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Hi mhud,

I have a pack of AGM's which need to be balanced ( without boiling) My charger will do this perfectly as long as there is balance in the pack. So, I use these..... http://www.hdm-sys.com/pdf/hdm_equalizer_specs.pdf
These shunt up to 5 amps during charge, discharge and idle.
I have AGMs too, so overcharging is a serious problem for me as well. I didn't find the HDM balancer until I'd bought my PowerCheqs. They're working well for me. A single unit like yours which could do 10-12 batteries would be awesome.

gottdi, I'd absolutely love to see or hear someone talking about the Lee Hart system. I admired that and was considering building it instead of buying my PowerCheqs. A new system like that which could prop up individual Li cells would be great. If you wanted to limit the cost, you could balance blocks of 4 Li cells with 12V hardware and go off the existing Lee Hart documentation. When you think about it, the Pb cells are 6x2V cells that we don't bother to monitor individually...
 

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Discussion Starter · #12 ·
Yup, I'd agree that he does repeat a lot and the show could do with an edit (and maybe removing the chip on the shoulder, but it does make good late night viewing while doing other things.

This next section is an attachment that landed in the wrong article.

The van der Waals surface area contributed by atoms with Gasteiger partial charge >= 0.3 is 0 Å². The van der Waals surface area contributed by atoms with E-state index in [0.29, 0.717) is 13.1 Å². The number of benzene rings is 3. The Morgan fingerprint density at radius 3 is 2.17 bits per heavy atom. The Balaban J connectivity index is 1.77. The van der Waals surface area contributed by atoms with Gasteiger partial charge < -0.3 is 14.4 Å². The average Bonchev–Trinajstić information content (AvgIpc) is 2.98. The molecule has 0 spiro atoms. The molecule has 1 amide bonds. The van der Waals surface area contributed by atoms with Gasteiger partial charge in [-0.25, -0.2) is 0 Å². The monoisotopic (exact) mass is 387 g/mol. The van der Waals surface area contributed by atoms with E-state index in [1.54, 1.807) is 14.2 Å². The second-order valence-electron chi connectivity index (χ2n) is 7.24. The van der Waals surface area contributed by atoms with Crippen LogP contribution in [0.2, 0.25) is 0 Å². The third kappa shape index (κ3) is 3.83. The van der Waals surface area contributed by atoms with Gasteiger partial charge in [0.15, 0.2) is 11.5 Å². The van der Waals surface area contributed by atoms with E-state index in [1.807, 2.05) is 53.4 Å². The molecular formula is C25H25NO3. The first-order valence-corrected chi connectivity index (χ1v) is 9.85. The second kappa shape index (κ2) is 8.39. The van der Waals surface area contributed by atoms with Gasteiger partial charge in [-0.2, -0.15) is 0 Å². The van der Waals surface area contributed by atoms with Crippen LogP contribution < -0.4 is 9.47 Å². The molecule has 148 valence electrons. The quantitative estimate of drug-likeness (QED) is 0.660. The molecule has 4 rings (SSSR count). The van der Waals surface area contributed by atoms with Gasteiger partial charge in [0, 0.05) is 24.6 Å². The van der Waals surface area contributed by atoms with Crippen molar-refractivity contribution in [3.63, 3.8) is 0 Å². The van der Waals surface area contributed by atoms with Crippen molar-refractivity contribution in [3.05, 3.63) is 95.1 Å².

The trouble is, there is still no firm answers on what is the best method for looking after lifepo packs, and there needs to be a consus on a definitive besat practice method.
 

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Hi Illuminateddan

Bottom balancing is performing a balance when the pack is at it's lowest point, say 3v. Variable point balancing is a frequent shunt balance before every charge. Here's how my system works:


  1. When you plug in the car the master controller -EVMS (electric vehicle management system) sends out a voltage data request to all the slave boards.
  2. The slave boards respond with their ID and voltage.
  3. The EVMS then looks through the data and finds the lowest cells voltage - lets call it 'nV'.
  4. The EVMS then sends out a packet to all the slaves instructing them to set their discharge point to 'nV' and standby.
  5. The EVMS then requests the slaves to send back their discharge point for confirmation, which they do.